Through our Social Services programs, the Jackson County Department of Job and Family Services works to assure the well-being and safety of Jackson County’s most vulnerable citizens: children and older adults.
We investigate reports of abuse, neglect, dependency and exploitation, and in partnership with other local agencies, we find solutions to ensure children and the elderly safe, supportive living environments.
We strive to strengthen families and keep them together, linking them to the services they need to ensure a safe environment for their children. But when this is not possible our caseworkers help to establish alternative living arrangements—with other family members, foster families or adoptive parents. Our ultimate goal is to provide children with a stable, loving, supportive home.
Please report concerns of child abuse and or neglect to Jackson County Children Services at (740) 286-4181. To report a case of suspected abuse or neglect of an older adult, please call Adult Protective Services at (740) 286-4181.
The line is staffed during normal business hours. Call 911 or law enforecement after normal business hours or when you believe a child or senior is in immediate danger.
Adult Protective Services (APS) addresses the safety and well-being of older adults, age 60 and over, in Jackson County. We investigate reports of suspected abuse, neglect and exploitation and coordinate services to protect those who have been identified as being victimized.
Warning Signs of Elder Abuse
• Bruises, black eyes, welts, lacerations, rope marks, fractures
• Untreated injuries in various stages of healing
• An elder's report of being hit, slapped, kicked, raped or mistreated
• An elder's sudden change in behavior, including being emotionally upset, agitated or extremely withdrawn
• A caregiver's refusal to allow visitors to see an elder alone
• Torn, stained or bloody underclothing
• Dehydration, malnutrition, untreated bed sores or poor hygiene
• Hazardous or unsafe living conditions (such as improper wiring, no heat, no running water, extreme clutter, hoarding, trash, animals)
• Bills unpaid despite adequate resources
• Improper or inadequate clothing, lack of necessary medical aids, such as eyeglasses, hearing aids, dentures, walker, wheelchair, etc.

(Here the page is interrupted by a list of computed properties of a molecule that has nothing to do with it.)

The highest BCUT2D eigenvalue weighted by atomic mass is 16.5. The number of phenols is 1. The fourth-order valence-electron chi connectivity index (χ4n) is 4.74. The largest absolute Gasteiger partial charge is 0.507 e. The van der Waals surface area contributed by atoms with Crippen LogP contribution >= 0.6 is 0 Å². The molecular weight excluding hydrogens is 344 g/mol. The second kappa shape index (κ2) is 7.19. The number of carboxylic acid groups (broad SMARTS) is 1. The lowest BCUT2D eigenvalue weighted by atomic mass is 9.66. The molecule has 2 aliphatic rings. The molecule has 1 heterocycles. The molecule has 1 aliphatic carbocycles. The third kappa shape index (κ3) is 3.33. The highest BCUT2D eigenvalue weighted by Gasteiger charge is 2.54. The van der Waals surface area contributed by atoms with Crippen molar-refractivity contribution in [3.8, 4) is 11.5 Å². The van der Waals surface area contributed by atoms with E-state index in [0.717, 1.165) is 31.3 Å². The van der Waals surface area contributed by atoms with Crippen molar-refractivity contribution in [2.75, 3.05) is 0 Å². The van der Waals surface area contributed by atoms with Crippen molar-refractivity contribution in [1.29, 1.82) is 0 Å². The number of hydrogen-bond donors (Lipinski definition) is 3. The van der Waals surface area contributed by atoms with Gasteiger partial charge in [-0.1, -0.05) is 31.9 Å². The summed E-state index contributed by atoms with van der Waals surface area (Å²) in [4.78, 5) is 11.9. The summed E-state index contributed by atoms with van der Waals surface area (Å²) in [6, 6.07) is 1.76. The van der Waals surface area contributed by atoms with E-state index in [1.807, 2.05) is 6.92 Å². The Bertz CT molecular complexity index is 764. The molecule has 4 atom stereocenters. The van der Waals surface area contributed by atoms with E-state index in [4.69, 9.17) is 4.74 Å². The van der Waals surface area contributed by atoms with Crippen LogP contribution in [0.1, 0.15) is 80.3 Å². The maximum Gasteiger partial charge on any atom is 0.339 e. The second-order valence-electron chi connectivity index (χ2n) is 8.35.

• The desertion of an elder at a public location such as a mall or senior citizen center
Signs of Exploitation
• Sudden changes in bank account practices, including unexplained withdrawals of large amounts by a person accompanying an elder
• Abrupt changes in a will or other legal or financial documents
• Unexplained disappearance of funds or other valuable resources or possessions
• Discovery of an elder's signature being forged for financial purposes or for the transfer of titles, etc.
• Unexplained sudden transfers of assets to a family member or someone outside the family
Following is a brief review of what is considered child abuse, neglect and dependency:
Physical Abuse: Non-accidental injury to a child or death inflicted other than by accidental means. This may include severe corporal punishment that results in serious harm.
Sexual Abuse: Act of sexual nature upon or with a child, such as molestation, prostitution, and pornography. The act may be for the gratification of abuser or a third party.
Emotional Abuse: Chronic, consistent attitude or act that interferes with a child’s psychological and social development.
Physical Neglect: Willful failure to provide for a child; refusing to perform parental duties; abandonment. Some examples include:
• Lack of supervision
• Educational neglect
• Medical/dental neglect
• Unsafe shelter
• Failure to protect (domestic violence, child endangering, driving intoxicated, etc.)
Emotional Neglect: Failure to provide the support or affection necessary to a child’s psychological and social development. Some examples include:
• Failure to thrive diagnosis
• Psychological neglect (for instance, parent does not take child for assessment when he or she threatens or attempts suicide)
Dependency: When a child is deprived of physical or emotional support due to a mental or physical condition of the child’s parents, guardian or custodian. This also pertains to a child who is at risk due to living in a household where abuse, neglect or dependency has already been substantiated in court regarding another child.
Who Are The Victims of Child Abuse?
• Any child (birth-18 years)
• Any child under 21 who has handicaps
• Children across all class, cultural and educational groups